1 Bosc pear, cored and sliced (or you can use an apple)
1/3 cup pomegranate seeds (optional)
1/2 cup chopped candied pecans (see below for recipe)
1/2 cup crumbled blue cheese
Make the salad dressing
Candy the pecans, if not using store-bought (chop, if needed)
Slice the red onion, if using
Core and slice the pear (or apple)
Place the salad greens in a large bowl. Add the red onion (if using), sliced pears and blue cheese, and toss to mix evenly. Pour on just enough of the salad dressing to thoroughly coat the greens. Toss to mix and then sprinkle the top of the salad with the pomegranate seeds (if using), a little more of the blue cheese, if you like, and the candied pecans.
1/4 cup maple syrup
1/3 cup apple cider vinegar
1/2 cup mayonnaise
2 tablespoons packed brown sugar
3/4 teaspoon salt
1/4 teaspoon freshly ground black pepper
1/4 cup walnut oil (or canola or olive oil)
Place the maple syrup, vinegar, mayonnaise, brown sugar, salt, and pepper in a blender, and blend thoroughly. With the motor running, slowly pour in the walnut (or vegetable) oil. Blend until mixture becomes creamy, about 1 minute.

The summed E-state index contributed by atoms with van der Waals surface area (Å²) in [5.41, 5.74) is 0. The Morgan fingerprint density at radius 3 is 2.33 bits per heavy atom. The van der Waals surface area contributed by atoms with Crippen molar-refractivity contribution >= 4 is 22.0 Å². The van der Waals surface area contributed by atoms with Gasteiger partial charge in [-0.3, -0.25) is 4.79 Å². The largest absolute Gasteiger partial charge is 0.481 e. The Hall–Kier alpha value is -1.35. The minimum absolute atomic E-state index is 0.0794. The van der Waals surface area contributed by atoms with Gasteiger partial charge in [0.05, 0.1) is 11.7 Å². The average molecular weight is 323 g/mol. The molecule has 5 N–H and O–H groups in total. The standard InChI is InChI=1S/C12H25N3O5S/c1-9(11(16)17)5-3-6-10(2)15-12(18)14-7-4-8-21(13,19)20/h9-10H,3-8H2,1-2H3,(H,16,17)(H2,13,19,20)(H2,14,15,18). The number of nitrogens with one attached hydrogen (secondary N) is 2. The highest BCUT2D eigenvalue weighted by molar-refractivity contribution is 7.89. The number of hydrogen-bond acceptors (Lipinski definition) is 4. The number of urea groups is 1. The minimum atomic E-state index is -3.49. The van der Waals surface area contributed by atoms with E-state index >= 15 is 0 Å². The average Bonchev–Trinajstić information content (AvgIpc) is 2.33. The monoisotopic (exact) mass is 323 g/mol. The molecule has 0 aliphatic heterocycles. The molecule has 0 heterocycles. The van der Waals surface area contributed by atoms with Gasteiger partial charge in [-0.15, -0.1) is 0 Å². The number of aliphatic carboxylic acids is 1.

Nonstick vegetable oil spray
3 tablespoons light corn syrup (I use Lyle’s Golden Syrup)
1 1/2 tablespoons sugar
3/4 teaspoon salt
1/4 teaspoon (generous) freshly ground black pepper
1 1/2 cups pecan pieces
Preheat oven to 325°F.
Spray baking sheet with nonstick spray or line with parchment paper. Combine corn syrup and next 3 ingredients in large bowl. Stir to blend. Add pecans; stir gently to coat. Transfer to baking sheet.
Bake pecans 10 minutes or until pecans are golden and the coating bubbles. While the pecans bake, place a piece of aluminum foil on your kitchen counter or table.
Remove the baking sheet from the oven and transfer the pecans to the foil. Working quickly, separate the nuts with fork. Cool. (Can be made 3 days ahead. Store airtight at room temperature.)